The last group of teams investigated how small textile producers in Rajasthan, might use solar energy to power industrial sewing machines. While sunlight is abundant in many parts of India, electricity is expensive. Moreover, depending on location, electricity users will experiences many daily power cuts. In addressing this particular socio-technical problem, one student team proposed three variant solutions based on the triple bottom line of social, economic, and environmental sustainability. While at times challenged by incomplete and conflicting information, students learned to develop a tolerance for ambiguity and appreciated the opportunity to work on meaningful real-world problems in a global context where simplicity is essential and funding limits all but the most creative ideas.

APSC 263 has been offered three times and from its inception, course instructors and developers, Annette Berndt and Carla Paterson, along with Joanne Nakonechny (Skylight), who secured the connection with Charlotte Kwon, realized that while presenting students with authentic global engineering problems was a valuable learning opportunity, the students’ proposed solutions needed to extend back to the artisans. To that end, Berndt, Paterson, and Nakonechny established a Technical Advisory Committee (TAC) to evaluate the students’ proposals and pursue the implementation of the best ideas. Currently serving on the TAC are four Professional Engineers: Claudio Arato, Director, Engineering and Technology, Sonoro Energy; Michael Blackman, Project Engineer, Read Jones Christofferson; John Holland, President, PHH ARC Environmental; and Vijay Kallur, Senior Project Manager, SNC Lavalin Environment.

The TAC is currently reviewing the 2011 student term reports, and is also in the midst of implementing an earlier term (2009/2010) problem solution relating to kiln efficiency for firing bells in Bhuj, Gujarat. The current kilns are inefficient and cause the bell-makers to divert scarce resources to purchasing or producing charcoal to fuel the kilns. Students addressed the problem by proposing redesigns of the kiln, as well as the use of alternate fuels (biomass briquettes and biogas generated from animal and human waste). TAC members reviewed the student kiln reports, extracting key ideas and in spring 2011 the UBC-India loop was closed when Charlotte Kwon travelled back to India and presented the student ideas to the bell-makers. The bell-makers were particularly interested in the solutions proposed by two student teams: Nicholas Adams, Keng-Pei Chiang, Anthony Siu, and Harshal Srivastava, Jaskaran Jit Singh, Tony Lei. The bell-makers proposed some modifications to the student designs, now being investigated by TAC members and the final designs for the more efficient kilns will be back to the villagers by late summer.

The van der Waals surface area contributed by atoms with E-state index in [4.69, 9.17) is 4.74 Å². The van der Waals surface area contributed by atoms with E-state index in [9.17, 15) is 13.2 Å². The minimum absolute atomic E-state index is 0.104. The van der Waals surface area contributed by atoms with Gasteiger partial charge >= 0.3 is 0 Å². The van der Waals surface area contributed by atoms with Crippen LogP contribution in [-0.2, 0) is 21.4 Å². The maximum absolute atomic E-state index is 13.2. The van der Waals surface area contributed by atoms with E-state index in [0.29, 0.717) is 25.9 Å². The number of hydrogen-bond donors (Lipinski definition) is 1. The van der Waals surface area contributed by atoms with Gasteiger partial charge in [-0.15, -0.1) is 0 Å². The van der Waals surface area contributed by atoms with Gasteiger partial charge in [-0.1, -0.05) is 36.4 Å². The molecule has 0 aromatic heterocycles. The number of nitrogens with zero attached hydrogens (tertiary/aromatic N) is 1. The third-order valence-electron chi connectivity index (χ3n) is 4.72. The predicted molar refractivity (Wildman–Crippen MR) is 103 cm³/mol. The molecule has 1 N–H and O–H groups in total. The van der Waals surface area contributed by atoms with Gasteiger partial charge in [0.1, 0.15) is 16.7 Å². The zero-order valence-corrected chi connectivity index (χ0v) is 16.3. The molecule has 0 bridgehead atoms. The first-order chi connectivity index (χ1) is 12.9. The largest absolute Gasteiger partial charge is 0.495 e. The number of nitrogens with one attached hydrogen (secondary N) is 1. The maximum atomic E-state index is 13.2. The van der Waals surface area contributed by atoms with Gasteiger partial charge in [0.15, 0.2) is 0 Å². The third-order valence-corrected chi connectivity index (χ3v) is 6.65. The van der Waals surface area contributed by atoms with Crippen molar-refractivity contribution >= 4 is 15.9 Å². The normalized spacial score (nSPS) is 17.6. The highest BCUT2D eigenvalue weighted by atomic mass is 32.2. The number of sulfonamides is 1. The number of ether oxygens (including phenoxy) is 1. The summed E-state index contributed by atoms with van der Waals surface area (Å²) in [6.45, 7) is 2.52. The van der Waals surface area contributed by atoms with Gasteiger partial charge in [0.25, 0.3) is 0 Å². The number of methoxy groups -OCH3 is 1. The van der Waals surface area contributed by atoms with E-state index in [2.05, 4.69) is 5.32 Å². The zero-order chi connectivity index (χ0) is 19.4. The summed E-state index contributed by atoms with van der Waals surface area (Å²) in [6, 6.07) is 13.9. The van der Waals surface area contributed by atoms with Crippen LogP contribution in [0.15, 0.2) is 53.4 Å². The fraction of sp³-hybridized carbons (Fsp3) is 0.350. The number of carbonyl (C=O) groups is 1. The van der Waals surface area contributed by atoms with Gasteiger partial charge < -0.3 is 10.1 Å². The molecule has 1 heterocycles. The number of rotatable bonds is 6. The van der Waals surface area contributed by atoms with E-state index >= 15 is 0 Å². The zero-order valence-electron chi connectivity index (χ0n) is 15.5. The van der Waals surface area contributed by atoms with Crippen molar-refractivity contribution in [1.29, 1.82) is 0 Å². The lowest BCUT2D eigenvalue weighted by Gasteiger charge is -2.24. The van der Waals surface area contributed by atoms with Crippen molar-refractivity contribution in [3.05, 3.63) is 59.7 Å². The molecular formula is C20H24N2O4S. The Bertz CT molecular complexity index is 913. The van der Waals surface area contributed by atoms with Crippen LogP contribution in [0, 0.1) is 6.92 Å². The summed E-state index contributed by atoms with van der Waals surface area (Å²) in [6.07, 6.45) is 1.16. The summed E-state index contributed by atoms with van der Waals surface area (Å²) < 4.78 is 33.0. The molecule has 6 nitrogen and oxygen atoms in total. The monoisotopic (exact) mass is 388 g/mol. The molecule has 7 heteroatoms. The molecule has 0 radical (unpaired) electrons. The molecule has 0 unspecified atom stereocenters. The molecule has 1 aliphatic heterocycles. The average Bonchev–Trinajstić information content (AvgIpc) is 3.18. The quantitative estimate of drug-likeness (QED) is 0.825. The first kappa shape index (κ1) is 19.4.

APSC 263 focuses on international learning and global service, UBC goals defined by President Toope (October 31, 2007) and on the nature of ill-structured, cost-effective problem solving (Chi, Feltovich and Glaser, 1981). These two foci provide APSC 263 engineering students with an opportunity to deepen their cultural understanding and strengthen their problem solving skills. Intercultural awareness and the ability to tackle ill-defined problems are attributes that will be required of engineering graduates in the 21st century global workplace (National Academy of Engineering 2004; Douglas & Papadopoulos 2010).

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  1. Fantastic. Yet another dimension of the open-hearted work Maiwa does.